use of the same consonant at the beginning of each stressed syllable in a line of verse--example is the ragged rock rolled down the road
the manner in which something is expressed in words, word choice, a writer's choice of words, phrases, sentence structures, and figurative language, which combine to help create meaning.
central idea or thesis
the main idea the author wants the audience to understand
adjective-beneath detection or difficult to grasp by the mind, elusive, sly, ambiguous, working or spreading in a hidden and usually injurious way
becoming aware of something via the senses or understanding some action's meaning; awareness; insight
unique, having a special quality, style, attractiveness, serving to distinguish or identify
imitate (a person, a manner, etc.), especially for satirical effect, mock; copy, duplicate
having no bearing on or connection with the subject at issue, not to the point, not applicable or pertinent; having nothing to do with the subject
emphasizing or expressing things as perceived without distortion of personal feelings or interpretation or basing totally on facts and not opinion--example is 2 + 2= 4, no other answer, so it is what it is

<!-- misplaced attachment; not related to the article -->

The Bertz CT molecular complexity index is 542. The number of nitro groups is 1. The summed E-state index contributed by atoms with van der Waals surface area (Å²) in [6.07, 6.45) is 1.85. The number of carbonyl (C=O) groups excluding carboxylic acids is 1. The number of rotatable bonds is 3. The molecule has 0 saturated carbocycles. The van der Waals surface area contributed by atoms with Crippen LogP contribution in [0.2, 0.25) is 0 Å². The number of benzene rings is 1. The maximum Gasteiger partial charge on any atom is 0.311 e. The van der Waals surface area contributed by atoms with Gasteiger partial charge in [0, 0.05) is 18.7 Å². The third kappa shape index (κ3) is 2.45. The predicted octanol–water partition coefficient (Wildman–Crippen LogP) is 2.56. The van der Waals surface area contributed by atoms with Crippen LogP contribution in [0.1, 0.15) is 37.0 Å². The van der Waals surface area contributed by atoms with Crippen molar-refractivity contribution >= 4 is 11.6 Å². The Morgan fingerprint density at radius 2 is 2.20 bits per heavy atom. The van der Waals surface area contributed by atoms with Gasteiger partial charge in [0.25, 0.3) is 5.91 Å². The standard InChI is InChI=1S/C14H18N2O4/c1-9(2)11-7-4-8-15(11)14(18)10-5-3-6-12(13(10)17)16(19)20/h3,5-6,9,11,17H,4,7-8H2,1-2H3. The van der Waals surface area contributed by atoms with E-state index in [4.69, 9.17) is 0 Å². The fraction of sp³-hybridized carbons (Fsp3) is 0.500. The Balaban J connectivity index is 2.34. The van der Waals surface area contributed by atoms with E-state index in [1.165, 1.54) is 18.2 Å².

influenced by personal feelings or opinions and not based strictly on facts; occurring or taking place within the mind; unreal--example is ice cream is the best dessert or I believe that poem is the best in the class
put together out of components or parts, create by organizing and linking ideas, arguments, or concepts; combined to make something new like a new perspective or a new storyline
of a quantity not able to fulfill a need or requirement; not enough
enough to fill a need or prove a point
vocabulary distinctive to a particular group of people--example is a group of students use the term EOG and know it stands for End-of-Grade assessment testing at the end of each grade year, but people who are not students would not know this word